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The Carletonian

Financial crisis hits Carleton: Residence hall unaffected; completion of Arts Union delayed

<ican economy continues to face hard times, one might wonder how Carleton will be affected by the growing financial crisis. President Rob Oden and Treasurer Fred Rogers detail ways Carleton is coping and possible future changes.

According to Oden, “Theoretically, the financial downturn [capital market dislocation] hit during June 2007. It has yet to have an effect…”

However, “it would be irresponsible for us not to have a contingency plan,” said Oden. The most likely change to Carleton finance will occur to the Capital Campaign, although, Oden says he is more concerned about the effect on the annual fund than the long term endowment.

The Capital Campaign has a current goal of $300 million dollars which is broken down into 4 categories, “teaching and learning ($90 million), financial aid scholarships ($90 million), facilities ($90 million), and annual fund ($30 million)”. Within these categories, more specific purposes are assigned to the money, for example, within the “facilities” category, $35 million of the total $90 million, is intended for the Arts Union.

The biggest expenditures of the Capital Campaign would suffer first, falling under the “teaching and learning” category or the “financial aid scholarships” categories.

“We do not anticipate any change in Financial Aid policy [instead] the college will most likely slow future hiring and the creation of new staff positions,” said Rogers.

Faculty and staff are further affected on a personal level. They must consider changes in retirement funds. Fred Rogers explains the faculty retirement plan is set up as follows:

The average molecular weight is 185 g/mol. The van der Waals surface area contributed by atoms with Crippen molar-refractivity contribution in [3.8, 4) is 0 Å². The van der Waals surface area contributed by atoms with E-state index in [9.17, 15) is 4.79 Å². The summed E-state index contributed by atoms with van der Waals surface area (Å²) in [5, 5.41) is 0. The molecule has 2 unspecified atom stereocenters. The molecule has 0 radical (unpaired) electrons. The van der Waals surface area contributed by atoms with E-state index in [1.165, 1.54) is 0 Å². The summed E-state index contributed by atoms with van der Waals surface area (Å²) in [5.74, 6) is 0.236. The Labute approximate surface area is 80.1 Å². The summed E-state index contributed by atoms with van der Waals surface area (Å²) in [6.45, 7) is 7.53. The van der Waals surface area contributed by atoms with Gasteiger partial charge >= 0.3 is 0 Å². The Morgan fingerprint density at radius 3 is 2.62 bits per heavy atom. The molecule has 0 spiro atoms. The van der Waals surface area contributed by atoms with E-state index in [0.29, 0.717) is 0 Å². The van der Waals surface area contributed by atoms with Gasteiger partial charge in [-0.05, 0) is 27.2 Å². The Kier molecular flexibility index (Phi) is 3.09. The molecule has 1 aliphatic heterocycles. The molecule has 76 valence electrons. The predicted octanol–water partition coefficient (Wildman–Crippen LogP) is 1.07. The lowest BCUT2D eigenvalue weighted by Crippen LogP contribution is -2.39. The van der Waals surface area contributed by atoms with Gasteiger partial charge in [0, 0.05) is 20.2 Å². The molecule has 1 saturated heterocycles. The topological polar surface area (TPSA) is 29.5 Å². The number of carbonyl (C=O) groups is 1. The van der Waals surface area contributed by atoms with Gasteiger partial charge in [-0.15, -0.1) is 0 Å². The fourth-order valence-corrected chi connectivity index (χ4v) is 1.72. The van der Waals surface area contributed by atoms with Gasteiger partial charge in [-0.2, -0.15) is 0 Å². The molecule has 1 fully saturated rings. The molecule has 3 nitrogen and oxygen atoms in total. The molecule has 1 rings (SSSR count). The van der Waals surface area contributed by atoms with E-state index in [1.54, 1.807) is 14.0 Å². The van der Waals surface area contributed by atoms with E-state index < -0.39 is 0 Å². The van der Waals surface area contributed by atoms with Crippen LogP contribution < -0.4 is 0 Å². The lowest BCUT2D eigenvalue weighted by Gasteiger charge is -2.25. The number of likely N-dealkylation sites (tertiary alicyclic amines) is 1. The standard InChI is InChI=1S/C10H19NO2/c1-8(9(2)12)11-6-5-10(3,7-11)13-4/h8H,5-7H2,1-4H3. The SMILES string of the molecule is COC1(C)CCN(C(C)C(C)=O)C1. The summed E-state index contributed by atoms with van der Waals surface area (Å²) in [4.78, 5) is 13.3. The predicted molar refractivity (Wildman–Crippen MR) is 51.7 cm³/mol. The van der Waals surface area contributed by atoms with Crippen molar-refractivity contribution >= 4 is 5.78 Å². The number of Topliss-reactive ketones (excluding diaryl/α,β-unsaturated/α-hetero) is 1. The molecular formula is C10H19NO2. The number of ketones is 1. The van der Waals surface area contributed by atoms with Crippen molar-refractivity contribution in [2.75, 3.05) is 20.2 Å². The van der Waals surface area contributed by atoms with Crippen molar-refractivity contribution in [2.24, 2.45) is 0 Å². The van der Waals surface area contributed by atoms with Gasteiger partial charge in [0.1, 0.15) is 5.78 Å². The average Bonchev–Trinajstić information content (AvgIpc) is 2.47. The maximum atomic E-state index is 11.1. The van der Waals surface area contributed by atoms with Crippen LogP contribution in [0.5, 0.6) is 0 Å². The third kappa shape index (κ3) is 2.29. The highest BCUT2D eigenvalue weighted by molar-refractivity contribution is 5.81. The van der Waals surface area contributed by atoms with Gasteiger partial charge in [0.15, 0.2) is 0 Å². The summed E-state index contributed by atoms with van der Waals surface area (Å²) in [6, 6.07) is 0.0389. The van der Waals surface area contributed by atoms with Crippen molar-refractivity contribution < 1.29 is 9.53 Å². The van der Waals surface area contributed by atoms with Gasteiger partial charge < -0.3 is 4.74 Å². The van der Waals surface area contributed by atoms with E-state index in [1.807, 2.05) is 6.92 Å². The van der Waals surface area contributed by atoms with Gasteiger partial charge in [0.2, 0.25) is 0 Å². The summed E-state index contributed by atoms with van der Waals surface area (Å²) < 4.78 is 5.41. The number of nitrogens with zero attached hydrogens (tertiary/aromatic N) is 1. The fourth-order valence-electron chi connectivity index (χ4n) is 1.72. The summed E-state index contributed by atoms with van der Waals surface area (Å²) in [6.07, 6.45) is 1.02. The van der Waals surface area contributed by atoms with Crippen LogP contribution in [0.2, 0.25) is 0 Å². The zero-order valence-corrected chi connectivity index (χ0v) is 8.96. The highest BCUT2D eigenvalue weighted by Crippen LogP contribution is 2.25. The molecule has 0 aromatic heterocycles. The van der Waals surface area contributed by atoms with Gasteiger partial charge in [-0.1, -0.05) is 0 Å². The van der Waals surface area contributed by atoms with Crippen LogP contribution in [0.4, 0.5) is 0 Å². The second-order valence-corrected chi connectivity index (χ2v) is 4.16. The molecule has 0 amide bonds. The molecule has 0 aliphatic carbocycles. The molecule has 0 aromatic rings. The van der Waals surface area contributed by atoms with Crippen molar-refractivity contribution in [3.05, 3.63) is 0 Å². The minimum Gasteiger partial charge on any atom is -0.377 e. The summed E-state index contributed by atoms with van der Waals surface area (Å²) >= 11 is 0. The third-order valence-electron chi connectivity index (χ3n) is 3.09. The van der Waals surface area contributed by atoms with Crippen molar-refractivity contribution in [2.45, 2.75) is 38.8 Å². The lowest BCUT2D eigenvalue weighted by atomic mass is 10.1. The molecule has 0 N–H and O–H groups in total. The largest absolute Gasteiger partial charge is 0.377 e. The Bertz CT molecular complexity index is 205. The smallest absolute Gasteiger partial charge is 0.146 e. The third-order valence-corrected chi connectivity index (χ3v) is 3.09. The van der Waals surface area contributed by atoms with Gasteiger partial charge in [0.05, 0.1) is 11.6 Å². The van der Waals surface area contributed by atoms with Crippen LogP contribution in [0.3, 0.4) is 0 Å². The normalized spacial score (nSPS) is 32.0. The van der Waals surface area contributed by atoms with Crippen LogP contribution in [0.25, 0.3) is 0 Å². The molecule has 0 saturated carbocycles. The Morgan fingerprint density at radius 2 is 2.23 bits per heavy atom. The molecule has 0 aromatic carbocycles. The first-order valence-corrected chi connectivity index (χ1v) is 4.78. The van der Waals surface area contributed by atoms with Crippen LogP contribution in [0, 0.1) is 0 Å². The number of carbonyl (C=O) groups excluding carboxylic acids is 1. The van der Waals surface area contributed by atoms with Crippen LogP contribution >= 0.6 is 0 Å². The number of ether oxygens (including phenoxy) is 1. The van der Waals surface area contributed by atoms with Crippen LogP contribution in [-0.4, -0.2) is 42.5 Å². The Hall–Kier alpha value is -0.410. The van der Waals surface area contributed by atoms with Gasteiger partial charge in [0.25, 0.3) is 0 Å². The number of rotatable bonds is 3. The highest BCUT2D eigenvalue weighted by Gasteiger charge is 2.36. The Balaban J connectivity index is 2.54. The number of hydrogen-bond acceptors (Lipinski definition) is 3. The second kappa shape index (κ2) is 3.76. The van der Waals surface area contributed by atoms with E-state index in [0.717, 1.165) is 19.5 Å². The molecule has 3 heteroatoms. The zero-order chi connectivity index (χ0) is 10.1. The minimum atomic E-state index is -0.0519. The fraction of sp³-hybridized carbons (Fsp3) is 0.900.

“As participants in a ‘defined contribution pension plan’, Carleton faculty and most staff are responsible for and enjoy the benefits of the investment results of their retirement savings.” That is, the college contributes X amount every year and the particular staff contributes Y amount.

“Recently [the amount the staff themselves are contributing] have been declining…” said Rogers.
Besides faculty and staff positions and retirement funds, students will also recognize pre-measures taking place on campus right now. In a recent campus wide e-mail Scott Bierman, Dean of the College said, “… we will not move ahead with asking the Board at its October meeting to approve the development of construction documents [for the Arts Union]. Practically, this means that the completion of Phase I in the Fall of 2011 will be unlikely.”

The date for beginning construction as well as the date for opening of the Arts Union is now in discussion.

Oden assures the Arts Union will continue to be a future plan. “The arts union will certainly happen. It is not possible that it will not be build. The timing will be affected but it is too clear we need it [to drop the project entirely].”

This is the only campus project to be affected thus far. The construction of the two new residence halls continues as of planed thanks to a gift made by Carleton alumni couple, the Cassets.

“We anticipate that [the dorms] will be completed in time for full occupancy in September 2009,” said Rogers.

Through the financial crisis Oden is determined to remain positive. He says, “We’ve been through this before [like during the Great Depression and the endowment fund fall in 2001]”

Oden said, “I ask myself, what would Cowling do?…Cowling was president of Carleton during the Great Depression. He reminded Carleton that we are a great college and will remain so through tough times. He even increased his fund raising [despite the depression.”

Rogers meanwhile stresses the importance of perspective. He says, “this too will pass, and we will ask ourselves – what did I do back then. The answers that matter will not be about what seems so obvious today, but about what is less obvious and which will turn out to mater more in the longer run. Figuring out those distinctions now is the tough work in front of all of us, rather than worrying about headlines over which we have no control and very little involvement.”

Further, Carleton is facing the economic downturn with certain advantages. “We are number 1 for the 7th year in a row for alumnus who participate in the annual fund…[and] fortunately, we are entering the crisis with a 7 million endowment”, said Oden.

In the end, as Oden says, “Carleton will remain Carleton through this.”

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